Dancing can be exhausting—on your body and brain. Neuroscientist Agnieszka Burzynska, from Colorado State University, understands this. "I did some modern dancing myself back in high school. I remember how hard it was to remember a sequence, and then our teacher would say, 'Now let's flip it to the other leg!'"
But does this mental work lead to long-term changes in the brain? In a recent study, Burzynska and her team looked at 40 female college students: half highly trained in modern dance, and half non-dancers. They had the subjects do various tasks—from watching dance videos to remembering the location of dots on a screen—and used scanners to look at their brain structure and activity. Here's what they found:
Dancers' brains are better are at processing dance-related tasks—but not necessarily better at everyday cognitive performance, like memory or processing speed. In other words, just because you're a pro at catching onto choreography, "it doesn't mean it makes you smarter at school," says Burzynska. This is consistent with previous studies from other researchers. "If you train at something, you get better at it. That doesn't mean you will become more intelligent in general."
Competitors watching from the wings at Prix de Lausanne. Photo by Gregory Batardon, Courtesy Prix de Lausanne.
A Great Ability to Focus—on Dance
Dancers are, however, better at focusing on dance. When watching a performance, a dancer's brain hops into action, almost as if she were dancing the piece herself. Burzynska and team showed this performance-triggered "action observation network" is stronger in dancers than non-dancers. "This allows them to watch a choreography and engage in it and possibly remember it," she says. They're also better at telling themselves to pay close attention. "Dancers may indeed be better at telling this action observation network that, hey, we're observing dance, let's focus on it, let's do the work."
A Typical-sized Brain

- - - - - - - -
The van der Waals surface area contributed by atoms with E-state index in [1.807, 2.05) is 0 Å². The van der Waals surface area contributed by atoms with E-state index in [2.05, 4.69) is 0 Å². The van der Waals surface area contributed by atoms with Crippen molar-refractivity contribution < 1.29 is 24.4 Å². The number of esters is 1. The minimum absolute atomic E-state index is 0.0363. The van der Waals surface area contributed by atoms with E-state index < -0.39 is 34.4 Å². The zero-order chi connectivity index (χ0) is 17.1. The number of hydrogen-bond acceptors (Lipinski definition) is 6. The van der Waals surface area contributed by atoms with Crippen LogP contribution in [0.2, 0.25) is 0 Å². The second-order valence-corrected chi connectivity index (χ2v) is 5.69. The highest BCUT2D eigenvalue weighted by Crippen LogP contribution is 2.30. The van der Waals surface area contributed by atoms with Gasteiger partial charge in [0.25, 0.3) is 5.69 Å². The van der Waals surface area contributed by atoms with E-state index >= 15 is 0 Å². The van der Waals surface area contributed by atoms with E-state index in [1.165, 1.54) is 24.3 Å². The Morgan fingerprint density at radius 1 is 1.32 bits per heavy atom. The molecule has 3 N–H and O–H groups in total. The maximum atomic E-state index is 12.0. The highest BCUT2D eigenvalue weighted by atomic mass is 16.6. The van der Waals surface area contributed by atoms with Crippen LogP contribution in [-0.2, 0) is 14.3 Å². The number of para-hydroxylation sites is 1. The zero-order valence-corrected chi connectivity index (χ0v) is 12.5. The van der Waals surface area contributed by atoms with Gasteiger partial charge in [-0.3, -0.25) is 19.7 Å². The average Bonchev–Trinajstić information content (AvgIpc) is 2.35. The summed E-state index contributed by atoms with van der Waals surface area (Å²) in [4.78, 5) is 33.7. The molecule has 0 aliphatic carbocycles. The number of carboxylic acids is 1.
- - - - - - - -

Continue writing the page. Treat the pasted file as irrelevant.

Previous studies on people who perform activities like golf and juggling show their brains get bigger in relevant areas. But Burzynska and team found little difference between dancers and non-dancers. So do dancers use their brains less than golfers or jugglers? No, but their training is more multidimensional, meaning increases to brain size may be spread out among more regions. Or their brains may have grown once upon a time, then settled back down. "Our brains cannot keep growing," says Burzynska. "We have a limited skull."
The researchers also looked at how the brain cells are connected. They found some differences between dancers and non-dancers in the bundle of connections that carries information from the tops of our brains down to our bodies. Burzynska speculates the dancers' connections are thicker (but can't know for sure without cutting into the subjects' brains). "And the thicker they are, the faster they can conduct the signals. This of course can help for better motor performance, or better body coordination."
Different Connectivity—for Good or Bad
The researchers also compared the connections that form when people learn a physical skill. Burzynska says, "Sometimes dancers had stronger connectivity between some regions, and sometimes they had weaker connectivity between regions." Although she can't say exactly what this means, she highlights that stronger doesn't always mean better. "We just know that the brain adjusts to the needs."
An Optimistic Outlook
Overall, "what we observed were pretty subtle differences," Burzynska says. "But I wouldn't say it's not enough, or it's not big so it's not optimistic. Honestly, if the brain was very different, I think we would worry a bit."
That's because the brain, she says, is already well designed and must remain in balance. "If dancers had huge differences, and were outperforming at some functions, I'm afraid it could come at some other cost."
So while dancing won't make you a genius, it'll improve your brain exactly as much as it needs to make you a better dancer.